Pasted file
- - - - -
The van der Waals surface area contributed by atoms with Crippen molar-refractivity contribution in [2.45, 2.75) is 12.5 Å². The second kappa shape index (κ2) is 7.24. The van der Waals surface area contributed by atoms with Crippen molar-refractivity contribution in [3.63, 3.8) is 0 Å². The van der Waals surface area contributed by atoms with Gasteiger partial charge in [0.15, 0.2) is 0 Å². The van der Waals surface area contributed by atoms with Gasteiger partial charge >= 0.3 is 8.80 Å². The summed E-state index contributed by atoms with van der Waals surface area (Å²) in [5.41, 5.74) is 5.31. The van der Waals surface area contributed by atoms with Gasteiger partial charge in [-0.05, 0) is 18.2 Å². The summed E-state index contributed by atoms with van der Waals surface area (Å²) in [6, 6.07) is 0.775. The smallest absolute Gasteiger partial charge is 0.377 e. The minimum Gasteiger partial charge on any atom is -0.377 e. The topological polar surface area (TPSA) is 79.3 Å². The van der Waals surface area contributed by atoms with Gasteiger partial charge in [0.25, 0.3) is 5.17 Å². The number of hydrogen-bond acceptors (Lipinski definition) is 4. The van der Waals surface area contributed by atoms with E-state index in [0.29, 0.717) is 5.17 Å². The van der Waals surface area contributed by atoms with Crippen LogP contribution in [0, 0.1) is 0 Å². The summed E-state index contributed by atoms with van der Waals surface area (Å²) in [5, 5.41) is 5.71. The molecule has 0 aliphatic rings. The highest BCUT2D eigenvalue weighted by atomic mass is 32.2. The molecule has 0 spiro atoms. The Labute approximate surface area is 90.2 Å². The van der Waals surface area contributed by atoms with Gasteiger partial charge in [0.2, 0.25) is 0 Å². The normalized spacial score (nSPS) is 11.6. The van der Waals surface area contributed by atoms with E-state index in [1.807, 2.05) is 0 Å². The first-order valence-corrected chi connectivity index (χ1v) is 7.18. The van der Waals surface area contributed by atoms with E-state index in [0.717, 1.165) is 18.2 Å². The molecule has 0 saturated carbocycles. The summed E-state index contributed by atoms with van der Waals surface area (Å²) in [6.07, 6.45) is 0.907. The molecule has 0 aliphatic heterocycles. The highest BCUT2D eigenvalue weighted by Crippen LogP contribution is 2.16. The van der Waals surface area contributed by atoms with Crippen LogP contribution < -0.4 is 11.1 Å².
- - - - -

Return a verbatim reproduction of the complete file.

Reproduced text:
The van der Waals surface area contributed by atoms with Crippen molar-refractivity contribution in [2.45, 2.75) is 12.5 Å². The second kappa shape index (κ2) is 7.24. The van der Waals surface area contributed by atoms with Crippen molar-refractivity contribution in [3.63, 3.8) is 0 Å². The van der Waals surface area contributed by atoms with Gasteiger partial charge in [0.15, 0.2) is 0 Å². The van der Waals surface area contributed by atoms with Gasteiger partial charge >= 0.3 is 8.80 Å². The summed E-state index contributed by atoms with van der Waals surface area (Å²) in [5.41, 5.74) is 5.31. The van der Waals surface area contributed by atoms with Gasteiger partial charge in [-0.05, 0) is 18.2 Å². The summed E-state index contributed by atoms with van der Waals surface area (Å²) in [6, 6.07) is 0.775. The smallest absolute Gasteiger partial charge is 0.377 e. The minimum Gasteiger partial charge on any atom is -0.377 e. The topological polar surface area (TPSA) is 79.3 Å². The van der Waals surface area contributed by atoms with Gasteiger partial charge in [0.25, 0.3) is 5.17 Å². The number of hydrogen-bond acceptors (Lipinski definition) is 4. The van der Waals surface area contributed by atoms with E-state index in [0.29, 0.717) is 5.17 Å². The van der Waals surface area contributed by atoms with Crippen LogP contribution in [0, 0.1) is 0 Å². The summed E-state index contributed by atoms with van der Waals surface area (Å²) in [5, 5.41) is 5.71. The molecule has 0 aliphatic rings. The highest BCUT2D eigenvalue weighted by atomic mass is 32.2. The molecule has 0 spiro atoms. The Labute approximate surface area is 90.2 Å². The van der Waals surface area contributed by atoms with Gasteiger partial charge in [0.2, 0.25) is 0 Å². The normalized spacial score (nSPS) is 11.6. The van der Waals surface area contributed by atoms with E-state index in [1.807, 2.05) is 0 Å². The first-order valence-corrected chi connectivity index (χ1v) is 7.18. The van der Waals surface area contributed by atoms with E-state index in [0.717, 1.165) is 18.2 Å². The molecule has 0 saturated carbocycles. The summed E-state index contributed by atoms with van der Waals surface area (Å²) in [6.07, 6.45) is 0.907. The molecule has 0 aliphatic heterocycles. The highest BCUT2D eigenvalue weighted by Crippen LogP contribution is 2.16. The van der Waals surface area contributed by atoms with Crippen LogP contribution < -0.4 is 11.1 Å².